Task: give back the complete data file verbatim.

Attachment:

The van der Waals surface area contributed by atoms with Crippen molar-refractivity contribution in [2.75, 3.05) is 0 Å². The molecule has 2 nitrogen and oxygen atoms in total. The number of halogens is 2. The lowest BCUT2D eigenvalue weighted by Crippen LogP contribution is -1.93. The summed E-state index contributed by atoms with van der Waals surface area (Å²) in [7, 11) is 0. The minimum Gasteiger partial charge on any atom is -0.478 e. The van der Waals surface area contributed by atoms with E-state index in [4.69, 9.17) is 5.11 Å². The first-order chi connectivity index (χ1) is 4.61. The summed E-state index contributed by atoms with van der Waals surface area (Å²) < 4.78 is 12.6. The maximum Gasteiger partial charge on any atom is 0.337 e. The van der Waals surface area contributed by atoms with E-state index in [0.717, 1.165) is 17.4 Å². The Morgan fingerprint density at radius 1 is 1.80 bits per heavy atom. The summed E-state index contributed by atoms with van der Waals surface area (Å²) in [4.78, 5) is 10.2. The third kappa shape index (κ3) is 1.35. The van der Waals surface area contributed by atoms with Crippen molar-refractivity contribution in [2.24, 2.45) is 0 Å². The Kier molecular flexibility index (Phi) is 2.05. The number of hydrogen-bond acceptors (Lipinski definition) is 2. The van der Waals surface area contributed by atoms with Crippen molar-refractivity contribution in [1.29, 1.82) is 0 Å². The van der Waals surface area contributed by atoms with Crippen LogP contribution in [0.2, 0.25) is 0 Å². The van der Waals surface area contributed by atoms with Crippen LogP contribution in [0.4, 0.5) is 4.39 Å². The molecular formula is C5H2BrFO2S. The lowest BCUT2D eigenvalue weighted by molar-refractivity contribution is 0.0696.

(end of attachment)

The van der Waals surface area contributed by atoms with Crippen molar-refractivity contribution in [2.75, 3.05) is 0 Å². The molecule has 2 nitrogen and oxygen atoms in total. The number of halogens is 2. The lowest BCUT2D eigenvalue weighted by Crippen LogP contribution is -1.93. The summed E-state index contributed by atoms with van der Waals surface area (Å²) in [7, 11) is 0. The minimum Gasteiger partial charge on any atom is -0.478 e. The van der Waals surface area contributed by atoms with E-state index in [4.69, 9.17) is 5.11 Å². The first-order chi connectivity index (χ1) is 4.61. The summed E-state index contributed by atoms with van der Waals surface area (Å²) < 4.78 is 12.6. The maximum Gasteiger partial charge on any atom is 0.337 e. The van der Waals surface area contributed by atoms with E-state index in [0.717, 1.165) is 17.4 Å². The Morgan fingerprint density at radius 1 is 1.80 bits per heavy atom. The summed E-state index contributed by atoms with van der Waals surface area (Å²) in [4.78, 5) is 10.2. The third kappa shape index (κ3) is 1.35. The van der Waals surface area contributed by atoms with Crippen molar-refractivity contribution in [2.24, 2.45) is 0 Å². The Kier molecular flexibility index (Phi) is 2.05. The number of hydrogen-bond acceptors (Lipinski definition) is 2. The van der Waals surface area contributed by atoms with Crippen molar-refractivity contribution in [1.29, 1.82) is 0 Å². The van der Waals surface area contributed by atoms with Crippen LogP contribution in [0.2, 0.25) is 0 Å². The van der Waals surface area contributed by atoms with Crippen LogP contribution in [0.4, 0.5) is 4.39 Å². The molecular formula is C5H2BrFO2S. The lowest BCUT2D eigenvalue weighted by molar-refractivity contribution is 0.0696.